China unveils highest-level Chu state tomb

The Wuwangdun tomb excavated in east China's Anhui Province has been confirmed as the largest and highest-level tomb from ancient Chu state dating back over 2,200 years, the National Cultural Heritage

Administration said Tuesday.

This combo picture shows bronzewares unearthed from the Wuwangdun tomb discovered in Huainan, east China's Anhui Province. (Anhui provincial cultural relics and archaeology research institute/Handout via Xinhua)

The administration made the announcement at a press conference in Huainan City, adding that the tomb discovered in Huainan is the most structurally complex of its kind.

Archaeologists focused on excavating the main vertical earth-pit tomb, confirming it as a large structure housing a wooden chambered burial area.

Researchers conducted on-site protection and multi-disciplinary studies of the unearthed artifacts, reinforcing and extracting fragile objects like the chamber planks, bamboo mats and lacquerware.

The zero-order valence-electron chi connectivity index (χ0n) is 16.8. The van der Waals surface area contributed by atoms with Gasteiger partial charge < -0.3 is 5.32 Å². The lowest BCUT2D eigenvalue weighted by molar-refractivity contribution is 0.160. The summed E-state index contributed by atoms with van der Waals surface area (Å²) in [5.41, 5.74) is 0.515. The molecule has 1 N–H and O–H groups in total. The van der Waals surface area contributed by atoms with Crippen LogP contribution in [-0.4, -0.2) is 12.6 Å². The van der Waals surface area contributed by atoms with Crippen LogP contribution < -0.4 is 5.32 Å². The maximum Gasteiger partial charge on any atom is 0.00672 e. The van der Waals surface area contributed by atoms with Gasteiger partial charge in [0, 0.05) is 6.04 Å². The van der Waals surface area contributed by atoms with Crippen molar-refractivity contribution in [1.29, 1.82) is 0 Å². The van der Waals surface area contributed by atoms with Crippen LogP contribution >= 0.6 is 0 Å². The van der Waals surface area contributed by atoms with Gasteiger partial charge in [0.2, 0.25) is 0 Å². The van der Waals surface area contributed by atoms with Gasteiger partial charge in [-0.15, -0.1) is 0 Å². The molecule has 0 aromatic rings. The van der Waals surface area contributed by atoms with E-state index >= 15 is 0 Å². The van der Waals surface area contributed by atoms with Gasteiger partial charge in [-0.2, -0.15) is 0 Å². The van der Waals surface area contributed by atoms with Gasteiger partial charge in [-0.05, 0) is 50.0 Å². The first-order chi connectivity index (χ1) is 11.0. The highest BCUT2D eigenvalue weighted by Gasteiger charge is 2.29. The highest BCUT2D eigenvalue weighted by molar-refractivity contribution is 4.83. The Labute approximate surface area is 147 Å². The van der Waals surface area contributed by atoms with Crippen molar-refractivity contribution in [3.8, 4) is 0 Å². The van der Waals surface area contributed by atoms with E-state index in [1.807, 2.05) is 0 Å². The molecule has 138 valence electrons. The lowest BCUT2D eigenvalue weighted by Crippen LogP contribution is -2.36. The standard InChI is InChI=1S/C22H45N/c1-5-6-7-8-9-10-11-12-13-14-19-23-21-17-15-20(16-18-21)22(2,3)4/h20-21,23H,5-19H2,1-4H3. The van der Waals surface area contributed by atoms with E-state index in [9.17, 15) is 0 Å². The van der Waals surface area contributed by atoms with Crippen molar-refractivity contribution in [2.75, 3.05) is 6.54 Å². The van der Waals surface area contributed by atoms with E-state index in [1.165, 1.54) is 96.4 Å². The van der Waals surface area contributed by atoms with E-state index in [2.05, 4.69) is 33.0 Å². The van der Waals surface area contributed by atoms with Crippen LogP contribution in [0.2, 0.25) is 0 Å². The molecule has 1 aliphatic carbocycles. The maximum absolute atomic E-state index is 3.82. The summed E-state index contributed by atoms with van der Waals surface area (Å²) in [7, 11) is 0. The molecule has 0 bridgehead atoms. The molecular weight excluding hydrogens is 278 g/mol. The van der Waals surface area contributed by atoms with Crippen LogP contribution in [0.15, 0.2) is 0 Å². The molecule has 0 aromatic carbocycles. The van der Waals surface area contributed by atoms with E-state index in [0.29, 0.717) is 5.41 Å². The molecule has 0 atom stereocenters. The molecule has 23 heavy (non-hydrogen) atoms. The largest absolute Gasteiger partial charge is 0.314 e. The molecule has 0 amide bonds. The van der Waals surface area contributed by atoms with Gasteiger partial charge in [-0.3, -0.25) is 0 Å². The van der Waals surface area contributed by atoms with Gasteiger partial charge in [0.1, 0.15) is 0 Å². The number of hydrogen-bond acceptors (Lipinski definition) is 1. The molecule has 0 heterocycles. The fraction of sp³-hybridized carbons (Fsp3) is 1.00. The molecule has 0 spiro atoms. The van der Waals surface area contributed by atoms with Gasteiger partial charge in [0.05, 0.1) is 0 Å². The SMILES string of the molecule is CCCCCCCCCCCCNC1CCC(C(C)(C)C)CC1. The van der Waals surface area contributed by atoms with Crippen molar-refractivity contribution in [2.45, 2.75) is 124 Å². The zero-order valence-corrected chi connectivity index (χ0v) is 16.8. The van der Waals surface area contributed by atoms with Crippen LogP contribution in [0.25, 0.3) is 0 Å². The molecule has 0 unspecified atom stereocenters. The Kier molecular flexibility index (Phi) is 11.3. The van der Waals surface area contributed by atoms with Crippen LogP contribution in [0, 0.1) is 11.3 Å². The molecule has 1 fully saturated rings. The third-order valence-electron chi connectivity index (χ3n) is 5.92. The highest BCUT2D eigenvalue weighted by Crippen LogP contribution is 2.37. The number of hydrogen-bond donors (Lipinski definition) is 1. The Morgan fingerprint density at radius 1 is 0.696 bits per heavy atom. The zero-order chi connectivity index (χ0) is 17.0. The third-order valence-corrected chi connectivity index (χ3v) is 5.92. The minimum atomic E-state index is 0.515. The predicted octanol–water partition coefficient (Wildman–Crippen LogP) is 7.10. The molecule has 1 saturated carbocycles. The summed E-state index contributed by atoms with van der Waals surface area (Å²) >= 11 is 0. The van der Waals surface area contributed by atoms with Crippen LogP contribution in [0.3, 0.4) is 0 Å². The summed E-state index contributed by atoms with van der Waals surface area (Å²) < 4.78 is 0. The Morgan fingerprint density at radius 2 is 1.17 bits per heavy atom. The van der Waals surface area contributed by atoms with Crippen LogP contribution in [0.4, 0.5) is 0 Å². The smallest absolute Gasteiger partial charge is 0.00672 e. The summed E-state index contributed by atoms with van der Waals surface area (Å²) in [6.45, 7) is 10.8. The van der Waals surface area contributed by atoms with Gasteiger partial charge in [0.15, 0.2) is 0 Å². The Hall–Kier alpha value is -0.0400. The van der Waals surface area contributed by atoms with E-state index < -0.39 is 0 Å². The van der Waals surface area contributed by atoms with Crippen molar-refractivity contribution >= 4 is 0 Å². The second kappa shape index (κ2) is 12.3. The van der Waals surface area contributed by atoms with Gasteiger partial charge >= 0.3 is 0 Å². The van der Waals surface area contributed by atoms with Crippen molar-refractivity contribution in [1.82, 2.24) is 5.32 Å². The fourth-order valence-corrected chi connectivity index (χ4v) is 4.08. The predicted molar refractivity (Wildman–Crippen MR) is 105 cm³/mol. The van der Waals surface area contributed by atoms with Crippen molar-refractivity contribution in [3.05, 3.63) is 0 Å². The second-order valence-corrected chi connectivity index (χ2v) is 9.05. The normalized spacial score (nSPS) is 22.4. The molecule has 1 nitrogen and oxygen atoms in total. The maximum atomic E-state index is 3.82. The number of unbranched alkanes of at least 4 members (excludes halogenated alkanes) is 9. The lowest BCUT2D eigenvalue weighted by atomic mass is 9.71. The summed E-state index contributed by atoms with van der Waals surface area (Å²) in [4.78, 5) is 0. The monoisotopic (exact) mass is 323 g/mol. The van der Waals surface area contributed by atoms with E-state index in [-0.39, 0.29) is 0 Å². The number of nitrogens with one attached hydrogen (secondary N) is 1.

Concurrent analyses included carbon-14 dating, wood species identification, infrared analysis of the inscriptions, and material and manufacturing studies of the lacquerware and textiles.

The administration vowed to continue archaeological work, artifact preservation and interdisciplinary research at Wuwangdun, aiming to shed light on late Warring States Period Chu rituals, craftsmanship and cultural achievements.

The Warring States Period ran from 475 B.C. to 221 B.C.